Fourteen collections of children’s reading materials were used to investigate the claim that collections of authentic texts with a common theme, or written by one author, afford readers with more repeated exposures to new words than unrelated materials. The collections, distinguished by relative thematic tightness, authorship (1 vs. 4 authors), and register (narrative vs. expository), were analyzed to determine how often, and under what conditions, specialized vocabulary recycles within the materials. Findings indicated that thematic relationships impacted specialized vocabulary recycling within expository collections (primarily content words), whereas authorship impacted recycling within narrative collections (primarily names of characters, places, etc.). Theme-based expository collections also contained much higher percentages of theme-related words than their theme-based narrative counterparts. The findings were used to give nuance to the vocabulary-recycling claims of narrow reading and to more general theories and practices involving wide and extensive reading.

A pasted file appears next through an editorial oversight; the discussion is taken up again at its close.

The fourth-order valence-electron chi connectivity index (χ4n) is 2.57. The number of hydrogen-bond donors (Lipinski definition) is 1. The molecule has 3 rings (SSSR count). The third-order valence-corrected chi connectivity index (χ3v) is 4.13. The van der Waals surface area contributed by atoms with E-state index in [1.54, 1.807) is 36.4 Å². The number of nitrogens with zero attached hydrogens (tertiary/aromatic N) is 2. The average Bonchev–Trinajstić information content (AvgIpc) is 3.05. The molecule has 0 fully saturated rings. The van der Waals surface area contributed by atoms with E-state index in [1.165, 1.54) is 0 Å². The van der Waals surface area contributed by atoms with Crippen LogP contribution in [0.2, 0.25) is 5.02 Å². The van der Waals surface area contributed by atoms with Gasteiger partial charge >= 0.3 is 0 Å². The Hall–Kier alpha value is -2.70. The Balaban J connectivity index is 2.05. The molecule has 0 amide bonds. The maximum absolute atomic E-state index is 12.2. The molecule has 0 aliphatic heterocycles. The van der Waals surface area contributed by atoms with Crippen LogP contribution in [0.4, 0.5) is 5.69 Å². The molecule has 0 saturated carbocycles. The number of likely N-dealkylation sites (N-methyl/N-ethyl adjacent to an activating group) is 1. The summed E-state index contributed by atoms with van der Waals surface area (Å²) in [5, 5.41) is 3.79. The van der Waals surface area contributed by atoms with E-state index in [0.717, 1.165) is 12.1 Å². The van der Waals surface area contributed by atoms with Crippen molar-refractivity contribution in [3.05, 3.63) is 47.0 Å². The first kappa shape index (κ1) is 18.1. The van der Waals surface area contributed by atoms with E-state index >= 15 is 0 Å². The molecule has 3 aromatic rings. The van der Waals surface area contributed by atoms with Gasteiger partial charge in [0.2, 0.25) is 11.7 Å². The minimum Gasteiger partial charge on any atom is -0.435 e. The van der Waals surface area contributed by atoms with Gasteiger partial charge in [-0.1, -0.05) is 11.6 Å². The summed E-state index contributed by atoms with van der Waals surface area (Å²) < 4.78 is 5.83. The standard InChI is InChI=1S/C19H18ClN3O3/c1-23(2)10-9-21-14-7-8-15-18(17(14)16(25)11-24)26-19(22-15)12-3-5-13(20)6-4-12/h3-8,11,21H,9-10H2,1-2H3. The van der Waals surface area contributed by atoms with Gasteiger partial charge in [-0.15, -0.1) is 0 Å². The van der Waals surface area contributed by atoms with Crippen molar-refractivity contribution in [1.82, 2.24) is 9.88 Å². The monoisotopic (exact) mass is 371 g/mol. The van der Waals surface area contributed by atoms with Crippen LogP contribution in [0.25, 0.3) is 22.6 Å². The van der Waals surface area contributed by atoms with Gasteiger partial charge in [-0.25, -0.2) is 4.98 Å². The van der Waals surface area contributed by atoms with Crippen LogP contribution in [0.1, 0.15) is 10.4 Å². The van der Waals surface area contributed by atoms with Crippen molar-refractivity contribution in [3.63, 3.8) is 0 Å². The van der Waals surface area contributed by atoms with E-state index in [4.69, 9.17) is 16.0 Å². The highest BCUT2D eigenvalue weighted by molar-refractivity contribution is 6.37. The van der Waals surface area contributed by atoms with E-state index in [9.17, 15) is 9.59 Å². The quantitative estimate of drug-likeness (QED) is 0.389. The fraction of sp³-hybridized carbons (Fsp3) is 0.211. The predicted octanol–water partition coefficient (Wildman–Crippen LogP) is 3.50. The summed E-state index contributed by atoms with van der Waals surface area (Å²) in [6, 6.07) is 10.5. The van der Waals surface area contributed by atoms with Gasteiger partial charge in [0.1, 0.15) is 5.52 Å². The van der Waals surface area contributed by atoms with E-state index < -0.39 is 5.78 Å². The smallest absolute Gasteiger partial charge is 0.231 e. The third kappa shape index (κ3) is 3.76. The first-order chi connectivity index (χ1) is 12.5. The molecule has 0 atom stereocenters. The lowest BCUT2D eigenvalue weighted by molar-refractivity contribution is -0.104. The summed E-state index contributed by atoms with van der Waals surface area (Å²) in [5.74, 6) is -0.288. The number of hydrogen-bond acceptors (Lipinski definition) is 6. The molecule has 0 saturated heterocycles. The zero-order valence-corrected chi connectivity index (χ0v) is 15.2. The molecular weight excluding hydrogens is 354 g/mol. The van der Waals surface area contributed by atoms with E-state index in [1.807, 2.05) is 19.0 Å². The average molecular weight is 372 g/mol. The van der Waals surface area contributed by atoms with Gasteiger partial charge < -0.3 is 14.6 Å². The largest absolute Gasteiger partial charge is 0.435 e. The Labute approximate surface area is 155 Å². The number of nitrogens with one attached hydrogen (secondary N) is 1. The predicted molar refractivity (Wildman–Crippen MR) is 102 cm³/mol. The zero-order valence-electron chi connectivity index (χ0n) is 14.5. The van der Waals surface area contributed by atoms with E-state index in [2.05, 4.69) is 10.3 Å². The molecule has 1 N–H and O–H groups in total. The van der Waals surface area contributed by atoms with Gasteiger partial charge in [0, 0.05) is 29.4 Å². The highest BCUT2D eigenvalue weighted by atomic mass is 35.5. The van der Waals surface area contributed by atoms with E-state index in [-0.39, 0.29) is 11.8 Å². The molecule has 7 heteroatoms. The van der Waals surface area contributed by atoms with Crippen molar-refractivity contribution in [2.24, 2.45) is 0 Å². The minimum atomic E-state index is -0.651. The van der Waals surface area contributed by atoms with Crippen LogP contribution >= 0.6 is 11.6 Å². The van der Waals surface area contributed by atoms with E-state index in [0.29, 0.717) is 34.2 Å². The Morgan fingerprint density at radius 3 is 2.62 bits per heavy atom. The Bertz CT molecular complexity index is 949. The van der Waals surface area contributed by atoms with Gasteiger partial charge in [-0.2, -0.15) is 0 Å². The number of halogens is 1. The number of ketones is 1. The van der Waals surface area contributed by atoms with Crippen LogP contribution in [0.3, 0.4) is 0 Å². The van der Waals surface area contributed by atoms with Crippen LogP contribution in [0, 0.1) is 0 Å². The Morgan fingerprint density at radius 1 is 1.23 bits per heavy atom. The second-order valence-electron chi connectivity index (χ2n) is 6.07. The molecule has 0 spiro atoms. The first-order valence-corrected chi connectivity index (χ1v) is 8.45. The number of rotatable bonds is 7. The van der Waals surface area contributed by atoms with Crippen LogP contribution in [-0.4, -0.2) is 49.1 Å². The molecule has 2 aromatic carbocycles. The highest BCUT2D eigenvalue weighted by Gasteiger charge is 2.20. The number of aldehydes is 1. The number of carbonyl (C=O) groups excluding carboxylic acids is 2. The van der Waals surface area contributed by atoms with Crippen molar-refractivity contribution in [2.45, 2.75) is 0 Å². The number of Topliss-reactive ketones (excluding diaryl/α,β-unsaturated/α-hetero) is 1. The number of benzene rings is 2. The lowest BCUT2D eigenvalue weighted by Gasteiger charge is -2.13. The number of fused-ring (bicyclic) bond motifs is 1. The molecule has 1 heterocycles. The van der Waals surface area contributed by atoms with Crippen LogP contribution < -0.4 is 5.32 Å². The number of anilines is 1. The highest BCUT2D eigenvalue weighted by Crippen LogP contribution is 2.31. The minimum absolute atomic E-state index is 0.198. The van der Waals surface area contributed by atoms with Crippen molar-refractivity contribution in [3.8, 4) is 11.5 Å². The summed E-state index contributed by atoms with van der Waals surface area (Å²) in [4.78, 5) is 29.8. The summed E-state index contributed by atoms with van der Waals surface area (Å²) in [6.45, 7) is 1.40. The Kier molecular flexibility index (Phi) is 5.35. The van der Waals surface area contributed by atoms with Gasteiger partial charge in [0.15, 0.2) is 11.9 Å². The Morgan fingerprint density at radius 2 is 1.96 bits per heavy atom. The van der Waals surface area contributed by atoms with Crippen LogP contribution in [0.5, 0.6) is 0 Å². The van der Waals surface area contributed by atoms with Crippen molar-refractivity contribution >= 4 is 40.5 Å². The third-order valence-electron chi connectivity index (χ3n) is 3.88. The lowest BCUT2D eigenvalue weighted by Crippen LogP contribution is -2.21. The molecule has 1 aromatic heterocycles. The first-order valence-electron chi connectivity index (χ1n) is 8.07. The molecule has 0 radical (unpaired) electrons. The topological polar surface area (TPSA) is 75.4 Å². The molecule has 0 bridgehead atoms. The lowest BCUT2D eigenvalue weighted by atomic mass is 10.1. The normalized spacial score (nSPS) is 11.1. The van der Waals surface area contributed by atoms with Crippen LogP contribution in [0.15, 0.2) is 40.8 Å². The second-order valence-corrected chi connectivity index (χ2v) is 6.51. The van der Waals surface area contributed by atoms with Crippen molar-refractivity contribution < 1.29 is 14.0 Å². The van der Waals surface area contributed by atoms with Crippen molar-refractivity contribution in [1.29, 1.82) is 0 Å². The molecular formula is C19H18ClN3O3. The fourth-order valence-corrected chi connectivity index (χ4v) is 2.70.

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Previous issue date: 2008-04
University of Hawaii National Foreign Language Resource Center Center for Language & Technology